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Ireland's Labor to renew leadership after Sunday's shock; coalition imperiled

Tuesday, May 27th 2014 - 09:41 UTC
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Deputy PM Gilmore: “Labor has paid the price for taking responsibility of government during the worst economic crisis” Deputy PM Gilmore: “Labor has paid the price for taking responsibility of government during the worst economic crisis”
The vote could destabilize the ruling coalition led by PM Enda Kenny The vote could destabilize the ruling coalition led by PM Enda Kenny

Irish deputy prime minister Eamon Gilmore said on Monday he will quit as leader of the junior government Labor party, in a move that could destabilize the coalition and its austerity program following a major election setback.

Alongside Prime Minister Enda Kenny, Gilmore led Ireland out of an international bailout last year and there have been signs of economic recovery, but it is not being felt by large numbers of voters who hammered Labor in the elections at the weekend.

The collapse in support at local and European polls prompted eight members of Labor's parliamentary party, representing almost a fifth of the grouping, to submit a motion of no confidence in Gilmore's leadership.

“In 2011, following our most successful ever general election result, I asked the party to take on the responsibility of government during the worst economic crisis in the history of the state,” Gilmore told a hastily arranged news conference.

“It was a course which carried a high political risk, and Labor has paid the price for that. I believe that the work of renewing the party is best done under new leadership,” he said, adding he would step down once the party elects a successor.

The next leader, who will be chosen by colleagues in early July if more than one challenger emerges over the next two weeks, will also probably become deputy prime minister.

Three years ago, Labor went into government for the first time since the late 1990s on a promise to end the previous administration's adherence to “Frankfurt's Way”, an austerity plan the party said was dictated by the European Central Bank.

However the centre-left party angered supporters by pursuing the tough austerity required under the EU/IMF bailout and it captured just 7% of seats in the local polls, compared with 19% at parliamentary elections three years ago.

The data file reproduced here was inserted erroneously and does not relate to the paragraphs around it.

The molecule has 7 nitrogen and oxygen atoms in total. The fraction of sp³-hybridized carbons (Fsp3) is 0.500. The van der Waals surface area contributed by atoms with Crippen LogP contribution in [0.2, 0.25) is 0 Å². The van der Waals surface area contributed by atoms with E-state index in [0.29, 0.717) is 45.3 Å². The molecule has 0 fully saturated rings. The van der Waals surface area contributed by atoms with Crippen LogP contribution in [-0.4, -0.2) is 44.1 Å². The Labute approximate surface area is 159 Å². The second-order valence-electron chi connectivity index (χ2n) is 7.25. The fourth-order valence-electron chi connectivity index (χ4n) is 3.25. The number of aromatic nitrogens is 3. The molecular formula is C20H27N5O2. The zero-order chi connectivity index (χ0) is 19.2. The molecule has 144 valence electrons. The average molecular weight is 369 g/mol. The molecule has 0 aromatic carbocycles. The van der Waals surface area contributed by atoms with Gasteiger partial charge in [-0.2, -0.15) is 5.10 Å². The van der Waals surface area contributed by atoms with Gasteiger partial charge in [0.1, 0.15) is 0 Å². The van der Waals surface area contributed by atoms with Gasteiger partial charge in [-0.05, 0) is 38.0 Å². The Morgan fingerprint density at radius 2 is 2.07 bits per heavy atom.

Kenny, who had a close relationship with Gilmore and whose party surprisingly slumped to second place in the local polls, needs the support of Labor to push through its final package of austerity cuts in October's budget.

Categories: Politics, International.

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  • darragh

    There's no such party in the RoI as the 'Labor Party', it's the 'Labour Party' with a 'u' - we are not Americans.

    May 27th, 2014 - 01:16 pm 0
  • redp0ll

    Seems there's a bit of Howlin going on in the Labour Party?
    I expected Enda would do worse. He's a good bloke

    May 27th, 2014 - 02:51 pm 0
  • walterlx

    Sinn Fein set to triple seats
    Taoiseach concedes shift in political landscape
    Despite the massive controversy over the arrest of Gerry Adams during the election campaign, Sinn Fein continues its march on the south and is on course to triple its council seats in the republic.
    Sinn Fein's rise has also fuelled predictions the party could enter a ruling coalition in Dublin after the next general election, probably in two years time.

    Mary Lou McDonald, the party's Dublin-born deputy leader who has been touted as a potential successor to Gerry Adams, said it would consider going into government.

    “I don't think it would be simply a numbers game,” she said.

    “It would be a matter of whether or not you could produce a programme for government that really changed things and delivered real results for people's lives. That would be the litmus test.”
    In Northern Ireland, counting has been suspended for today.

    So far, the Democratic Unionists and Sinn Fein have secured the lion's share on the new-look councils.

    While the DUP won the most seats with 130, the party's 23.1% share of the vote was down around 4% on the last local election poll in 2011.

    Sinn Fein came second in terms of seats with 105 but garnered the largest percentage of the overall vote.

    The republican party's 24.1% share of first preferences was down slightly on its 24.8% in 2011.

    May 27th, 2014 - 03:22 pm 0
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